Posted by Neil Hague - memes and headline comments by David Icke Posted on 26 November 2023

Immigration: the far right has it

Some newspapers, at the time of writing, were still referring to “speculation” about the nationality of the Dublin knife assailant – who still hasn’t been identified by the Irish police more than 24 hours after the riots in the city.

The latest report in the Telegraph writes that yesterday’s rioting was stoked up by “unsubstantiated online reports that the man who attacked the children was from Algeria”, and the overnight story in The Times is headed: “How false rumours fuelled a night of chaos”, asserting that “far-right” rioters “whipped up tensions”.

At the time, the police were refusing to disclose either the nationality or the identity of the assailant (always a suspicious sign) but, as it turns out – according to the most recent report in the Mail – the assailant (still unnamed) is a native-born Algerian. Furthermore, he was arrested for knife possession last May – although was never charged – and had previously faced deportation proceedings, before being awarded Irish citizenship about ten years ago.

The “speculation”, therefore, was not wrong – although some of the suggestions that he was an asylum seeker were not correct. Nevertheless, if the details of his background had been known at the time, who is to say whether the violence experienced might have been even more intense.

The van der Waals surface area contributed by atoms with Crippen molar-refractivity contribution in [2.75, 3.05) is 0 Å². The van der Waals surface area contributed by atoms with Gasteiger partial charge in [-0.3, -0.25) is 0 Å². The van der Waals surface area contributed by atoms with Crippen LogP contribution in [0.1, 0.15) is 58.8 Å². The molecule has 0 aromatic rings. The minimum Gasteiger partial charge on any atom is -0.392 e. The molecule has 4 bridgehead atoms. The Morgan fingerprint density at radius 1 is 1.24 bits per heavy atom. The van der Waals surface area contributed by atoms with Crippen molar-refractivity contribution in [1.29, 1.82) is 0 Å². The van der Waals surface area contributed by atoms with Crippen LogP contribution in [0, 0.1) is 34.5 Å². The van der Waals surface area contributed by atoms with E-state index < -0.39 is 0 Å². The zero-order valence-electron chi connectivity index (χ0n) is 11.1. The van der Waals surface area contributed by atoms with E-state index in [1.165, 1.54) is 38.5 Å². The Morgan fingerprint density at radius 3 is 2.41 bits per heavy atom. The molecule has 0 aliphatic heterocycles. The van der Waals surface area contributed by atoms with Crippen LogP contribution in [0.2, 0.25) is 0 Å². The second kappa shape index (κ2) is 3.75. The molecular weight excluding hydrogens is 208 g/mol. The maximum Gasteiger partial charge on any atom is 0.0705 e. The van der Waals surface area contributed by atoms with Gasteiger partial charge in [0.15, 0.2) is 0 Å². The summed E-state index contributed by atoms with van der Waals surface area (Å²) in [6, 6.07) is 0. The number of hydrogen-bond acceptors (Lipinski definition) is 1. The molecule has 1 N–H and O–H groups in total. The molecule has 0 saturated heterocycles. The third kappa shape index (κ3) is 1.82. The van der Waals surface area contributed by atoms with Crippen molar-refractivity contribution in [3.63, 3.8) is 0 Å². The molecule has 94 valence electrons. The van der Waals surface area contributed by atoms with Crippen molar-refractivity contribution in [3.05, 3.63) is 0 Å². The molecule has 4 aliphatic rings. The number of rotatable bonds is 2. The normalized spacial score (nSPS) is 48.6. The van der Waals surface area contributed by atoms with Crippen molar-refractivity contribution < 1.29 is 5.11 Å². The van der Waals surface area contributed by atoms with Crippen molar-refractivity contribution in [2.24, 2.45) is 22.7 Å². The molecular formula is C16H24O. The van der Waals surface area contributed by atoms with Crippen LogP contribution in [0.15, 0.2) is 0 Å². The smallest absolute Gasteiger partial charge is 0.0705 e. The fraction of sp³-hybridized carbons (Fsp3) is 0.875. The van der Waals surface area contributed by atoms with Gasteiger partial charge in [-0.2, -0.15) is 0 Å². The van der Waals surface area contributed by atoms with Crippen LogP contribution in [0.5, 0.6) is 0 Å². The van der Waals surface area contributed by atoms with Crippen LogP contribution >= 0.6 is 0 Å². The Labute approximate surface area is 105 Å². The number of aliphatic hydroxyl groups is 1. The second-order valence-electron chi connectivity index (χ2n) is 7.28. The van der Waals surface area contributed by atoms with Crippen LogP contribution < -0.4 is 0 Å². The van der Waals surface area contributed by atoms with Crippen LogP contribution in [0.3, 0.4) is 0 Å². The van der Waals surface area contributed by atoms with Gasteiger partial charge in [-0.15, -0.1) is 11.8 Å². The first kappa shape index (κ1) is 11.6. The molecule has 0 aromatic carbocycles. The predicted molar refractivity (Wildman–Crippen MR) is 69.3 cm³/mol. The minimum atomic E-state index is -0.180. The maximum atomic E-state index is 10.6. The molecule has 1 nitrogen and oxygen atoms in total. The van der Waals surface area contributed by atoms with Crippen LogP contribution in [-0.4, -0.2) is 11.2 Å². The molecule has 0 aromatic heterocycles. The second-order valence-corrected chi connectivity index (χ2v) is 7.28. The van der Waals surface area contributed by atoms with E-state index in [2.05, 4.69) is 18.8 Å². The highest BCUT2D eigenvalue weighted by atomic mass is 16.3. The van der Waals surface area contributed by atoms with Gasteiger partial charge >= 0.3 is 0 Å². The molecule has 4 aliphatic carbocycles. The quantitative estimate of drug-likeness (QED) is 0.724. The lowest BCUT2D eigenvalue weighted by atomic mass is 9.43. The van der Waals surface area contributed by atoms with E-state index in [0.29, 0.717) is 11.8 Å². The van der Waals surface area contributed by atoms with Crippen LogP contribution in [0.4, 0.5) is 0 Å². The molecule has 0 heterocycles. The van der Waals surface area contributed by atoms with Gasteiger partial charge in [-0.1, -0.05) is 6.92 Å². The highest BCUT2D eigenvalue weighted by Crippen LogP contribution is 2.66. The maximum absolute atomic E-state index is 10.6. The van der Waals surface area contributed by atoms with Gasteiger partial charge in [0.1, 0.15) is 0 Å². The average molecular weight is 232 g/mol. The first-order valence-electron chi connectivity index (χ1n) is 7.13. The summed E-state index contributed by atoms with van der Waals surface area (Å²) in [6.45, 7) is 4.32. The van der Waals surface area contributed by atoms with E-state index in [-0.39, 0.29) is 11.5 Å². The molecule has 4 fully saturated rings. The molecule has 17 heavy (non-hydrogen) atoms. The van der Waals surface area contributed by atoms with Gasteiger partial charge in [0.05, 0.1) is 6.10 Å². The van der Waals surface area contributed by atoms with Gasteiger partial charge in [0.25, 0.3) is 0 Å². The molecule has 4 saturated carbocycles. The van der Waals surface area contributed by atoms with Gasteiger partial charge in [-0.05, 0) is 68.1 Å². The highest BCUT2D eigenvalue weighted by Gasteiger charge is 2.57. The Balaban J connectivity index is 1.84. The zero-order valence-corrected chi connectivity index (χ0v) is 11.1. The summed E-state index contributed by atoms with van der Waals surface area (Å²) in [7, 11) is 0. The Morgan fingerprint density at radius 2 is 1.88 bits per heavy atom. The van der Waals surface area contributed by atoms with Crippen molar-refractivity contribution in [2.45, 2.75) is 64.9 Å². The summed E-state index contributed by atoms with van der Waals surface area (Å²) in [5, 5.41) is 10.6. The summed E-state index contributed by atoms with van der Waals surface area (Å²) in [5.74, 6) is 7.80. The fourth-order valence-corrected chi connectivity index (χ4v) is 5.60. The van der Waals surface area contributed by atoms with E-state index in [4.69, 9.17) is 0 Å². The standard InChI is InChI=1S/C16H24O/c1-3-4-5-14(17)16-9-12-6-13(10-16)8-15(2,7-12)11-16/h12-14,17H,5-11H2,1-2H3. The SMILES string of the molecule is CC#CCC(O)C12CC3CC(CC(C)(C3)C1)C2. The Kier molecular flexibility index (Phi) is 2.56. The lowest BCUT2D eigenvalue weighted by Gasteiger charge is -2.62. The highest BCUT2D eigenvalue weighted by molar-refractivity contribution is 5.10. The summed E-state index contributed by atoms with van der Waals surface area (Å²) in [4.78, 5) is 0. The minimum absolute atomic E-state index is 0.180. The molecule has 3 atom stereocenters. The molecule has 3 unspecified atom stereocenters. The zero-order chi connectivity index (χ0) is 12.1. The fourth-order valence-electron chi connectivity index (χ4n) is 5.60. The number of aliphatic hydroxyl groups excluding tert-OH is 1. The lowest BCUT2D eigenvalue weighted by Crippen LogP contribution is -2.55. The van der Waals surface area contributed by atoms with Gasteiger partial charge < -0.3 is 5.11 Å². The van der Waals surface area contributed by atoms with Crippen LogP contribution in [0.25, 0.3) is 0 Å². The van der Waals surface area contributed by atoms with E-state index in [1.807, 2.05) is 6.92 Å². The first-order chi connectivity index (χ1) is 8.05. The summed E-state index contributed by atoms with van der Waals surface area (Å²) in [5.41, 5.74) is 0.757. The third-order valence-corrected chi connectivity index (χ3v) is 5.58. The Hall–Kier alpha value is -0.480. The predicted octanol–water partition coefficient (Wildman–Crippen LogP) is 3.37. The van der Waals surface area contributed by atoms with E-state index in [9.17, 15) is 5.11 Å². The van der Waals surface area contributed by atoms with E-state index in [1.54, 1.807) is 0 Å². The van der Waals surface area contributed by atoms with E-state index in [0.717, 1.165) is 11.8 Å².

While the media, with no exceptions that I can see, are in finger-wagging mode about the riots, egged on by prime minister Leo Varadkar who, like Sunak, is the son of an Indian immigrant. Laying into what he called the “’warped” mob, he accused the rioters of bringing “shame on Dublin”, declaring that they were “filled with hate”.

But, like Varadkar, the smugly critical media is missing the point, even the Mail, which at least does make some attempt to explore the background to the riot.

A total of 141,600 immigrants arrived in the Republic in the 12 months to April, it says, noting that this is the highest level since 2007. With previous migration, just over 14 percent of the Republic’s 5.2 million population – 757,000 people – are now non-Irish citizens. Recent polls, we are told, suggest that 75 percent of people believe that the number of immigrants in Ireland is “now too many”.

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